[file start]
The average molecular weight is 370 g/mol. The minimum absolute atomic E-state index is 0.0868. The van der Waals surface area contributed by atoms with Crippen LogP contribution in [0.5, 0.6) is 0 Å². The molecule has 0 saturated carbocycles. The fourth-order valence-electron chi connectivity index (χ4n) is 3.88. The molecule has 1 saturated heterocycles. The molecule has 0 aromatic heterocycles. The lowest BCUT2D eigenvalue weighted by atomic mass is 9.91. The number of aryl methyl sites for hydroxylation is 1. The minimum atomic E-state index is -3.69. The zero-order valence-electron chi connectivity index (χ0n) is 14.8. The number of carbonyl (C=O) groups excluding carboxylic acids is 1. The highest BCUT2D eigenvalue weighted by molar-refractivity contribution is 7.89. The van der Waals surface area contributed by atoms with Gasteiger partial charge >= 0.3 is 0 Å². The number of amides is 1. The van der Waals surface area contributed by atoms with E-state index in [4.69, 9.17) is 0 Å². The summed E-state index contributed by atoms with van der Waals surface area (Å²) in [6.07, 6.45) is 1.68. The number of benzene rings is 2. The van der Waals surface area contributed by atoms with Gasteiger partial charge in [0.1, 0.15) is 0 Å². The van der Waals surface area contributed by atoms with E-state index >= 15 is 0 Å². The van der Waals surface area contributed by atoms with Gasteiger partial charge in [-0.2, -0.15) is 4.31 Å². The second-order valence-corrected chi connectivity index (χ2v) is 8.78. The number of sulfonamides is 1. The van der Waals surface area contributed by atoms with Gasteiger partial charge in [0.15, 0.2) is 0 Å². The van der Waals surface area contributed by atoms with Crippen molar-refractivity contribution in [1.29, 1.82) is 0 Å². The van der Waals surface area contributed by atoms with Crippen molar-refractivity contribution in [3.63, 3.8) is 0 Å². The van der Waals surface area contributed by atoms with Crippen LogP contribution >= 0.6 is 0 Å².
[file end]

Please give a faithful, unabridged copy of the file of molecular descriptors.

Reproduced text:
The average molecular weight is 370 g/mol. The minimum absolute atomic E-state index is 0.0868. The van der Waals surface area contributed by atoms with Crippen LogP contribution in [0.5, 0.6) is 0 Å². The molecule has 0 saturated carbocycles. The fourth-order valence-electron chi connectivity index (χ4n) is 3.88. The molecule has 1 saturated heterocycles. The molecule has 0 aromatic heterocycles. The lowest BCUT2D eigenvalue weighted by atomic mass is 9.91. The number of aryl methyl sites for hydroxylation is 1. The minimum atomic E-state index is -3.69. The zero-order valence-electron chi connectivity index (χ0n) is 14.8. The number of carbonyl (C=O) groups excluding carboxylic acids is 1. The highest BCUT2D eigenvalue weighted by molar-refractivity contribution is 7.89. The van der Waals surface area contributed by atoms with Gasteiger partial charge >= 0.3 is 0 Å². The number of amides is 1. The van der Waals surface area contributed by atoms with E-state index in [4.69, 9.17) is 0 Å². The summed E-state index contributed by atoms with van der Waals surface area (Å²) in [6.07, 6.45) is 1.68. The number of benzene rings is 2. The van der Waals surface area contributed by atoms with Gasteiger partial charge in [0.1, 0.15) is 0 Å². The van der Waals surface area contributed by atoms with E-state index >= 15 is 0 Å². The van der Waals surface area contributed by atoms with Gasteiger partial charge in [-0.2, -0.15) is 4.31 Å². The second-order valence-corrected chi connectivity index (χ2v) is 8.78. The number of sulfonamides is 1. The van der Waals surface area contributed by atoms with Gasteiger partial charge in [0.15, 0.2) is 0 Å². The van der Waals surface area contributed by atoms with Crippen molar-refractivity contribution in [1.29, 1.82) is 0 Å². The van der Waals surface area contributed by atoms with Crippen molar-refractivity contribution in [3.63, 3.8) is 0 Å². The van der Waals surface area contributed by atoms with Crippen LogP contribution >= 0.6 is 0 Å².